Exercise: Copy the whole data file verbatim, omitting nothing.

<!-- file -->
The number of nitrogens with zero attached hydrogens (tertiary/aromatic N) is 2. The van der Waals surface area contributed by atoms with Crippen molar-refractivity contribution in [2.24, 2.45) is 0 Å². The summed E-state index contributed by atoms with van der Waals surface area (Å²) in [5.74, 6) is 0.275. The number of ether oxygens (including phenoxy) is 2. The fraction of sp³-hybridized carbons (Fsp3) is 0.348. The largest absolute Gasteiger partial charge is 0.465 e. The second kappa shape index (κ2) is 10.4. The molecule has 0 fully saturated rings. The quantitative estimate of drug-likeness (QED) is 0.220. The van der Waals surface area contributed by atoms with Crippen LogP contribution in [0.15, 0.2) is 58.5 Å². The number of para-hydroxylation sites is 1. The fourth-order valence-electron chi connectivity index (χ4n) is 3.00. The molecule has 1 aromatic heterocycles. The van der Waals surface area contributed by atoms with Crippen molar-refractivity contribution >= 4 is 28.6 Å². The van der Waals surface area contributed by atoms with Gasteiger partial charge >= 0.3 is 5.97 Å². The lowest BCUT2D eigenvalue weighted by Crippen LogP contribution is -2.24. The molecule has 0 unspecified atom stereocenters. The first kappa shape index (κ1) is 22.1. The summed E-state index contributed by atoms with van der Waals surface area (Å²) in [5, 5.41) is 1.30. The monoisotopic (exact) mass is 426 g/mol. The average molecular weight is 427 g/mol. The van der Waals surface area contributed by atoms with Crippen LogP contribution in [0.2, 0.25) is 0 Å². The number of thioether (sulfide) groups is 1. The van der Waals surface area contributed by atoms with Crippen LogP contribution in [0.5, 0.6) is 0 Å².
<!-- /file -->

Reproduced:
The number of nitrogens with zero attached hydrogens (tertiary/aromatic N) is 2. The van der Waals surface area contributed by atoms with Crippen molar-refractivity contribution in [2.24, 2.45) is 0 Å². The summed E-state index contributed by atoms with van der Waals surface area (Å²) in [5.74, 6) is 0.275. The number of ether oxygens (including phenoxy) is 2. The fraction of sp³-hybridized carbons (Fsp3) is 0.348. The largest absolute Gasteiger partial charge is 0.465 e. The second kappa shape index (κ2) is 10.4. The molecule has 0 fully saturated rings. The quantitative estimate of drug-likeness (QED) is 0.220. The van der Waals surface area contributed by atoms with Crippen LogP contribution in [0.15, 0.2) is 58.5 Å². The number of para-hydroxylation sites is 1. The fourth-order valence-electron chi connectivity index (χ4n) is 3.00. The molecule has 1 aromatic heterocycles. The van der Waals surface area contributed by atoms with Crippen molar-refractivity contribution >= 4 is 28.6 Å². The van der Waals surface area contributed by atoms with Gasteiger partial charge >= 0.3 is 5.97 Å². The lowest BCUT2D eigenvalue weighted by Crippen LogP contribution is -2.24. The molecule has 0 unspecified atom stereocenters. The first kappa shape index (κ1) is 22.1. The summed E-state index contributed by atoms with van der Waals surface area (Å²) in [5, 5.41) is 1.30. The monoisotopic (exact) mass is 426 g/mol. The average molecular weight is 427 g/mol. The van der Waals surface area contributed by atoms with Crippen LogP contribution in [0.2, 0.25) is 0 Å². The number of thioether (sulfide) groups is 1. The van der Waals surface area contributed by atoms with Crippen LogP contribution in [0.5, 0.6) is 0 Å².